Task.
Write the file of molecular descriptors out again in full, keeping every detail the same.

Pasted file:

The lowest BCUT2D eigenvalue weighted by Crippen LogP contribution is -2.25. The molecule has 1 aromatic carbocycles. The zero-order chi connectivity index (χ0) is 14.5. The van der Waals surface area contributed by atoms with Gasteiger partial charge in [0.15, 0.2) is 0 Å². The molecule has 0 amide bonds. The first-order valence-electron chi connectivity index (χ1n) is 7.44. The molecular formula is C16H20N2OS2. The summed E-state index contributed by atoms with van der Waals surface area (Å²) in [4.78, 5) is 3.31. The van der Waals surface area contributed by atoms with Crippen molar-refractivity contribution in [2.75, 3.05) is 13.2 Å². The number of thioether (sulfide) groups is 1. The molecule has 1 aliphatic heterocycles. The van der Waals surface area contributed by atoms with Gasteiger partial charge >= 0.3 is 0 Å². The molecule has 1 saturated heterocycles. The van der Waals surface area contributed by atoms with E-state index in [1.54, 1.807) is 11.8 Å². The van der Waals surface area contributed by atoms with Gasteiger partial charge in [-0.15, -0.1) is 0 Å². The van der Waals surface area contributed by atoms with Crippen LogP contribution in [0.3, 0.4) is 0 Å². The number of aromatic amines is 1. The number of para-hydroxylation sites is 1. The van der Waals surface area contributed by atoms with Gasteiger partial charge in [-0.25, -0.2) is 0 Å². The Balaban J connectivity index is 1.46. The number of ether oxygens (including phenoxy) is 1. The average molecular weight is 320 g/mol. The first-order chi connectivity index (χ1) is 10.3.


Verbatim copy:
The lowest BCUT2D eigenvalue weighted by Crippen LogP contribution is -2.25. The molecule has 1 aromatic carbocycles. The zero-order chi connectivity index (χ0) is 14.5. The van der Waals surface area contributed by atoms with Gasteiger partial charge in [0.15, 0.2) is 0 Å². The molecule has 0 amide bonds. The first-order valence-electron chi connectivity index (χ1n) is 7.44. The molecular formula is C16H20N2OS2. The summed E-state index contributed by atoms with van der Waals surface area (Å²) in [4.78, 5) is 3.31. The van der Waals surface area contributed by atoms with Crippen molar-refractivity contribution in [2.75, 3.05) is 13.2 Å². The number of thioether (sulfide) groups is 1. The molecule has 1 aliphatic heterocycles. The van der Waals surface area contributed by atoms with Gasteiger partial charge >= 0.3 is 0 Å². The molecule has 1 saturated heterocycles. The van der Waals surface area contributed by atoms with E-state index in [1.54, 1.807) is 11.8 Å². The van der Waals surface area contributed by atoms with Gasteiger partial charge in [-0.15, -0.1) is 0 Å². The van der Waals surface area contributed by atoms with Crippen LogP contribution in [0.3, 0.4) is 0 Å². The number of aromatic amines is 1. The number of para-hydroxylation sites is 1. The van der Waals surface area contributed by atoms with Gasteiger partial charge in [-0.25, -0.2) is 0 Å². The Balaban J connectivity index is 1.46. The number of ether oxygens (including phenoxy) is 1. The average molecular weight is 320 g/mol. The first-order chi connectivity index (χ1) is 10.3.